Finally, dear teacher, a proposal. I write it from my privilege as a woman who has not yet been raped, nor tortured, nor cut down in this region of femicides. I no longer speak to the youth; I speak to the man. I propose to you that we struggle together for the immediate reconstruction of our shredded rights. That you gracefully assume the role of inextinguishable light assigned to you by history, that you remain unscathed beside those who think you and feel you. I resort to your memory, Alexander, because remembering you reconstitutes us, strengthens us, because it rearranges our unhinged will and gives us new boundaries, because your friends call you “The Rock.” Let us gather around your presence so that the burdensome absences produced by this genocidal system may disappear.

Those are my request and my proposal. I bid you farewell without doing it and I prepare myself, with you, for whatever is to come. I hope my words do not bother you. Accept them now that we feel so determined to inhabit a country and a planet of well-deserved freedoms.

We do not forget, Alexander. Let us not forget.

With respect,



Una adherente de la Sexta

Non-stop Week of Actions for Ayotzinapa in Chiapas

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John Gibler

Chronicle of the attack to students from Ayotzinapa

In a conference a few days ago at Rincón Zapatista in Mexico City, journalist John Gibler shared the testimonies collected in his visit to the Normal Rural Raúl Isidro Burgos school in Ayotzinapa, Guerrero. Based on interviews and testimonies by witnesses, relatives, and friends of the dissappeared students, Gibler reconstructs these youths’ profile and shares a detailed chronicle of the attack against them on the night of September 26 in Iguala, Guerrero.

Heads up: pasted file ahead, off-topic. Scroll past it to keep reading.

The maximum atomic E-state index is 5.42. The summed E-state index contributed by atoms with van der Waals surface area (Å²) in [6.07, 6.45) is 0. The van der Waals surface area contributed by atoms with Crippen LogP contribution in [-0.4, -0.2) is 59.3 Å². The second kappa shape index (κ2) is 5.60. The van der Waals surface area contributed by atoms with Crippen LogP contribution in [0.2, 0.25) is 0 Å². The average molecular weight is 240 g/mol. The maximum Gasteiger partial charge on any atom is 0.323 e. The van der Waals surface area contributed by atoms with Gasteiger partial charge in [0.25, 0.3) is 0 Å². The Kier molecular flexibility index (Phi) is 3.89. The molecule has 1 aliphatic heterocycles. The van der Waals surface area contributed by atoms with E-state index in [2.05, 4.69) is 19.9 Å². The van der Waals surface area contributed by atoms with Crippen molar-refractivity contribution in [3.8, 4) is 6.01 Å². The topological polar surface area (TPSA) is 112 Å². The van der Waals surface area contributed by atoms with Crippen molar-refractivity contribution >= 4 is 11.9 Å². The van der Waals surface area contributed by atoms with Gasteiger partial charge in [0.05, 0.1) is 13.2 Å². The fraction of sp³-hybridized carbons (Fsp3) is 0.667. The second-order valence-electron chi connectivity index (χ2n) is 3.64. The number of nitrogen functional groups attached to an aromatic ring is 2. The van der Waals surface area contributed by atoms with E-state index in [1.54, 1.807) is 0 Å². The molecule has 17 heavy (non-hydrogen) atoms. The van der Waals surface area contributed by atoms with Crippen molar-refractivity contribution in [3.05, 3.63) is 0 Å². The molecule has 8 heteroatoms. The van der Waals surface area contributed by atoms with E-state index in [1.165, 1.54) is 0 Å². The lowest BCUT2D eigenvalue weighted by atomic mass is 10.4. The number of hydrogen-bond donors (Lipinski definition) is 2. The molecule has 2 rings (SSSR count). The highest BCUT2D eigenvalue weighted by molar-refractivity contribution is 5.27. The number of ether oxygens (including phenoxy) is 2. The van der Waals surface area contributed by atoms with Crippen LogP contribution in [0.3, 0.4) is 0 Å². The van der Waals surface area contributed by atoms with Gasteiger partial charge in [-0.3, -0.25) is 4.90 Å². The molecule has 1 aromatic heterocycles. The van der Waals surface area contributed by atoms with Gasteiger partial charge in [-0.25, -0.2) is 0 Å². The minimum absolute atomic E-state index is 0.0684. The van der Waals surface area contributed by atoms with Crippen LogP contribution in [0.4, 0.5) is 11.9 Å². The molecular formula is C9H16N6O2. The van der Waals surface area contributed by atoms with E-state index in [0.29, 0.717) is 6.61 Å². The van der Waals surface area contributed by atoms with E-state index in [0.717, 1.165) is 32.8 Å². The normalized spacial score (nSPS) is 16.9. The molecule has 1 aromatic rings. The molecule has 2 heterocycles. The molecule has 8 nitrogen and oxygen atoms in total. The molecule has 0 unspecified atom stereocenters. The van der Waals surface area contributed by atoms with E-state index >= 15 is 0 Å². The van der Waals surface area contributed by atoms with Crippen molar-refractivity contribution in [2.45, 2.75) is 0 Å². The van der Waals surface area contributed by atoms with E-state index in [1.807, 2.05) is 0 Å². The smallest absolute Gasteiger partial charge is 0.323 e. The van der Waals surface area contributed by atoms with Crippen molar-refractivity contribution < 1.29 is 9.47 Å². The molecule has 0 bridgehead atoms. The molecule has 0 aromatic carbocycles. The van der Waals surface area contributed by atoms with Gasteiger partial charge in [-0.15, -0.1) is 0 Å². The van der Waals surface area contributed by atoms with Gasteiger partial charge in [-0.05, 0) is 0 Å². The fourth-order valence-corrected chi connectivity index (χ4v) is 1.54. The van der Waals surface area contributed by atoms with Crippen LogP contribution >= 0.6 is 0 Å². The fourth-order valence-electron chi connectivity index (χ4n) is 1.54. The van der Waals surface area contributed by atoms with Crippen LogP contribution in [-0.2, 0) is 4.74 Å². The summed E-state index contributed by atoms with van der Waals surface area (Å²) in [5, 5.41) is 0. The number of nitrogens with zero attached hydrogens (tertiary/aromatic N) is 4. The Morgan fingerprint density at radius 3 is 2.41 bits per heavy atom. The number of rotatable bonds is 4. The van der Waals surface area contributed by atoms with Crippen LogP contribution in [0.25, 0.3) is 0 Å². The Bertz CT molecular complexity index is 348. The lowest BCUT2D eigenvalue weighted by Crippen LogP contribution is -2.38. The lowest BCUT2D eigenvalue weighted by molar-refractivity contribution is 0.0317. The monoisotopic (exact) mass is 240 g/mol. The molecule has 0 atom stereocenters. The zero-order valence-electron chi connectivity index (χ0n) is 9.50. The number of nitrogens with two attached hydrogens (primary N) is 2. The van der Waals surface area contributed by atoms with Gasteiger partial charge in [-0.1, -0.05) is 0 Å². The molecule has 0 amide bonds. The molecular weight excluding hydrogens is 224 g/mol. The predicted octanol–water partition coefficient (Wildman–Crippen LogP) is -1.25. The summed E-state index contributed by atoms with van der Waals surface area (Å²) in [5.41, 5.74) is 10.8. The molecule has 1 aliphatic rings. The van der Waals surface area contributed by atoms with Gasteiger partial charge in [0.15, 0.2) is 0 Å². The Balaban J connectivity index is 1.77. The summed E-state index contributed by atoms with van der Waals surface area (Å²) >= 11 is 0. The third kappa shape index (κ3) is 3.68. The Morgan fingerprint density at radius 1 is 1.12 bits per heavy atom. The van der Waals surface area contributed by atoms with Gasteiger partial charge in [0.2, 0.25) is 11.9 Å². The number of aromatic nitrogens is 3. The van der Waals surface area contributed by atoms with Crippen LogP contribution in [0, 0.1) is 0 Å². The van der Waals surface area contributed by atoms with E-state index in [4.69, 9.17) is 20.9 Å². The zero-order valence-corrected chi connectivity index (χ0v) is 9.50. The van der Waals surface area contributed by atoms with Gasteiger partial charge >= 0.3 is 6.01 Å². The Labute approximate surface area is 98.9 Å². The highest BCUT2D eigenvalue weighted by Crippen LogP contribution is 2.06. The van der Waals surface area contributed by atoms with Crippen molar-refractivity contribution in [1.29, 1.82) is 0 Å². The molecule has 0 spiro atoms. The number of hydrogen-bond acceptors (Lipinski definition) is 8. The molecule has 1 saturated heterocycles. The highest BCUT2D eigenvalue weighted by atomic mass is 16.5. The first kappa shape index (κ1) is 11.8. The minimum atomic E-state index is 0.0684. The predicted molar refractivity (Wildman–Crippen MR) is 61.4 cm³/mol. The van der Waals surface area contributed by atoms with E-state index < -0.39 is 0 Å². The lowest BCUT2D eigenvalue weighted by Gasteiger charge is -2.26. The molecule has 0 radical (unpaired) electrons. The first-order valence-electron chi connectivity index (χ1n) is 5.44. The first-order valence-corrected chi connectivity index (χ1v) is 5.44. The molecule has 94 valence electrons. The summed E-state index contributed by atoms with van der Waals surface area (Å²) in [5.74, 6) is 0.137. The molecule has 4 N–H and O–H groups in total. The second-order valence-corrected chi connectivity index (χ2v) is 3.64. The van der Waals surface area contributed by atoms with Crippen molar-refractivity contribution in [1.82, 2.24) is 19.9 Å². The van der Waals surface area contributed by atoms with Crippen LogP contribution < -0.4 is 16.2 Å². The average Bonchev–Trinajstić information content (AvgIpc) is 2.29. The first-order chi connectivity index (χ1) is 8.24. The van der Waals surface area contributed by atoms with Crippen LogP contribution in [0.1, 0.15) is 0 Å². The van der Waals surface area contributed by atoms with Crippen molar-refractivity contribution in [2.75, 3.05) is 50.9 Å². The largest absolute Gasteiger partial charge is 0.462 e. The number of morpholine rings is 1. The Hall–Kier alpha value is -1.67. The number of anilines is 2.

Testimonio de John Gibler

Subcomandante Insurgente Moisés

The EZLN announces demonstration in support of students from Escuela Normal de Ayotzinapa


October 2014:

To the students of the Escuela Normal[1] “Raúl Isidro Burgos” in Ayotzinapa, Guerrero, Mexico.
To the national and international Sixth:
To the people of Mexico and the world:

Sisters and Brothers:

Compañeras and Compañeros:

To the students of the Escuela Normal of Ayotzinapa, Guerrero, Mexico, and to your family members, classmates, teachers, and friends, we simply want to let you know that:

You are not alone.

Your pain is our pain.

Your dignified rage is ours also.


To the compañeras and compañeros of the Sixth in Mexico and the world, we call on you to mobilize, according to your means and ways, in support of the community of the Escuela Normal in Ayotzinapa, and in demand of true justice.


We as the EZLN will also mobilize, within our capacities, on October 8, 2014, in a silent march as a signal of pain and outrage, in San Cristobal de las Casas, Chiapas, at 1700 hours.


From the mountains of the Mexican Southeast.

For the Indigenous Revolutionary Clandestine Committee—General Command of the Zapatista Army for National Liberation.

Subcomandante Insurgente Moisés.

Mexico, October 2014. In the twentieth year of the war against oblivion.

[1] The Escuelas Normales in Mexico are teaching colleges that principally train rural and indigenous young people to be teachers in their own communities.

Translated by El Kilombo

Regeneración Radio

(Español) Ayotzinapa: dignidad y resistencia ante la barbarie

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Agencia Subversiones

Ataque armado a estudiantes de la Normal de Ayotzinapa en Iguala, Guerrero